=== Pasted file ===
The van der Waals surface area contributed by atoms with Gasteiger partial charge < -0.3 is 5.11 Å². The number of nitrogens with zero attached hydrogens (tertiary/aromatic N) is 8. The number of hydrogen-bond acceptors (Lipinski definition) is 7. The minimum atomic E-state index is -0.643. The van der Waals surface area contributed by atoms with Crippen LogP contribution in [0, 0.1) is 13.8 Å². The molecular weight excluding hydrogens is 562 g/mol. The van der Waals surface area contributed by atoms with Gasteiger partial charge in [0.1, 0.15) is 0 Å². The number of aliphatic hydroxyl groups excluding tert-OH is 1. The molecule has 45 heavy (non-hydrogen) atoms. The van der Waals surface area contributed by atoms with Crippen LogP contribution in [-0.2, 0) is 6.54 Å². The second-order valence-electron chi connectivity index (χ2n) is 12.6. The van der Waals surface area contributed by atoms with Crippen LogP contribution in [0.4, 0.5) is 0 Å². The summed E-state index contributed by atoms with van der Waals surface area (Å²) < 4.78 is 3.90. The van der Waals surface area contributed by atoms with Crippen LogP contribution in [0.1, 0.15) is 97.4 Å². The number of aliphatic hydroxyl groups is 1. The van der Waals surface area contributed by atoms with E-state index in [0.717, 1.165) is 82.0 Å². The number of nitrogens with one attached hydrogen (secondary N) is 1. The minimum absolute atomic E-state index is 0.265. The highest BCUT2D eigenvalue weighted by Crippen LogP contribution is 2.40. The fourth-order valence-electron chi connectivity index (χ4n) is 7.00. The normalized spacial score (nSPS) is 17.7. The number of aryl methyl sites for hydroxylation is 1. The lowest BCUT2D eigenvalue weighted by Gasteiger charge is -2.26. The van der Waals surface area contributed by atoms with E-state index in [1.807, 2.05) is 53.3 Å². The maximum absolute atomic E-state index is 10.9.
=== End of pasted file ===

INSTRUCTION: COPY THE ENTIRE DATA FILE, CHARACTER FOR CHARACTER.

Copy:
The van der Waals surface area contributed by atoms with Gasteiger partial charge < -0.3 is 5.11 Å². The number of nitrogens with zero attached hydrogens (tertiary/aromatic N) is 8. The number of hydrogen-bond acceptors (Lipinski definition) is 7. The minimum atomic E-state index is -0.643. The van der Waals surface area contributed by atoms with Crippen LogP contribution in [0, 0.1) is 13.8 Å². The molecular weight excluding hydrogens is 562 g/mol. The van der Waals surface area contributed by atoms with Gasteiger partial charge in [0.1, 0.15) is 0 Å². The number of aliphatic hydroxyl groups excluding tert-OH is 1. The molecule has 45 heavy (non-hydrogen) atoms. The van der Waals surface area contributed by atoms with Crippen LogP contribution in [-0.2, 0) is 6.54 Å². The second-order valence-electron chi connectivity index (χ2n) is 12.6. The van der Waals surface area contributed by atoms with Crippen LogP contribution in [0.4, 0.5) is 0 Å². The summed E-state index contributed by atoms with van der Waals surface area (Å²) < 4.78 is 3.90. The van der Waals surface area contributed by atoms with Crippen LogP contribution in [0.1, 0.15) is 97.4 Å². The number of aliphatic hydroxyl groups is 1. The van der Waals surface area contributed by atoms with E-state index in [0.717, 1.165) is 82.0 Å². The number of nitrogens with one attached hydrogen (secondary N) is 1. The minimum absolute atomic E-state index is 0.265. The highest BCUT2D eigenvalue weighted by Crippen LogP contribution is 2.40. The fourth-order valence-electron chi connectivity index (χ4n) is 7.00. The normalized spacial score (nSPS) is 17.7. The number of aryl methyl sites for hydroxylation is 1. The lowest BCUT2D eigenvalue weighted by Gasteiger charge is -2.26. The van der Waals surface area contributed by atoms with E-state index in [1.807, 2.05) is 53.3 Å². The maximum absolute atomic E-state index is 10.9.